In 1911, an Anthropologist by the name of Theodora Kroeber discovered the last living member of the Yahi Tribe in Northern California. She took him with her to her home in San Francisco, and introduced him to modern life. Through working with him, teaching him her culture she slowly learned to communicate with him. By communicating with him she learned as much as she could about his culture, and his way of living, and by doing this, she was able to write a book about him and his extinct tribe. Through this book she interpreted that spirits were a big part of life for the Yahi Tribe. They asked the spirits for help when they needed it, and talked to the spirits for advice, the spirits even existed in their dreams. Spirits were one of the many reasons they believed that they were so close to nature. The spirits existed in every living and non-living living creature and object. .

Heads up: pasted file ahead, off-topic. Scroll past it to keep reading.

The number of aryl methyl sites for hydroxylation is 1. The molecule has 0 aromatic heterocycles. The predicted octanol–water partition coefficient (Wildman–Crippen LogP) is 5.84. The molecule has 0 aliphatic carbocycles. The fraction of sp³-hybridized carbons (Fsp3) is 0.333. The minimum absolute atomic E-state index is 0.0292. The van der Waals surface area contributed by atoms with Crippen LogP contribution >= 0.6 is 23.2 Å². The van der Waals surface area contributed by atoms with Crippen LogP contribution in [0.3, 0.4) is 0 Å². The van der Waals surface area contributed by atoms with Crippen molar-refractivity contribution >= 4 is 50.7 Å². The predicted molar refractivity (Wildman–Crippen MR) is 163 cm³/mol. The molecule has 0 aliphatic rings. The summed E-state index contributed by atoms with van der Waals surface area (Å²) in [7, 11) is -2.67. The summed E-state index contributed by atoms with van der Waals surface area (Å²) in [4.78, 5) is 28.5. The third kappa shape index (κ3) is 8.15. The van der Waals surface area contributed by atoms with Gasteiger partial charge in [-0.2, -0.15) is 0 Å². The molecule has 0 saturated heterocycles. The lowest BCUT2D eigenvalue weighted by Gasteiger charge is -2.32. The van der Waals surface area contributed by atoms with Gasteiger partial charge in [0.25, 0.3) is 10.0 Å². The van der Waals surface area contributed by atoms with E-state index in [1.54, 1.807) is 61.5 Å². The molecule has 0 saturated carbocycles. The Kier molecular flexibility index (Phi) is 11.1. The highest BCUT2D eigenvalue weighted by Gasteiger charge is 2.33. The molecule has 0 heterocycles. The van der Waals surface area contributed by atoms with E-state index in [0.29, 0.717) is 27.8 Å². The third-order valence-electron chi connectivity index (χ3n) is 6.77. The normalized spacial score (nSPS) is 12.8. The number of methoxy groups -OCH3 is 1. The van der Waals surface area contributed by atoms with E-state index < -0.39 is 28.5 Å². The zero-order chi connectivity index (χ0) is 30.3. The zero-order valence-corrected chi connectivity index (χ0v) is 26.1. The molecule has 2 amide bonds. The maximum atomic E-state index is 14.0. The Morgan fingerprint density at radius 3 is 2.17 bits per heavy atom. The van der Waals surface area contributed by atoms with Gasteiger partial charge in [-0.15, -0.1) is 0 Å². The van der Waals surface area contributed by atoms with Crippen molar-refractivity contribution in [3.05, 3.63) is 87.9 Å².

When the Yahi People were alive they understood that all living and non-living creatures had a spirit, whether it was good or bad. Ishi realized that if he spoke with the spirits and asked them to take the bad away, that they would try their best to do so. This theory is well explained in the following quote: .
"May the roots of the manzanita catch your feet and throw you.
May the thorns of the thorns of the chaparral tear your clothes and hold you.
May the poison oak snap against your faces so you do not see where you step.".
In this quote Ishi is praying that the Saldu will not see his animal trap, because if they see the animal trap they will discover Ishi's tribe and kill the remaining seven Yahi people in the tribe. .
In this book Ishi also discusses his friend, Timawi's death. When Ishi explains Timawis death to his Uncle he says, "his spirit is released. He lies with the Ancestors. I have bathed and said the purification prayer." This is an important quote because it explains how the Yahi's looked to the spirits after death.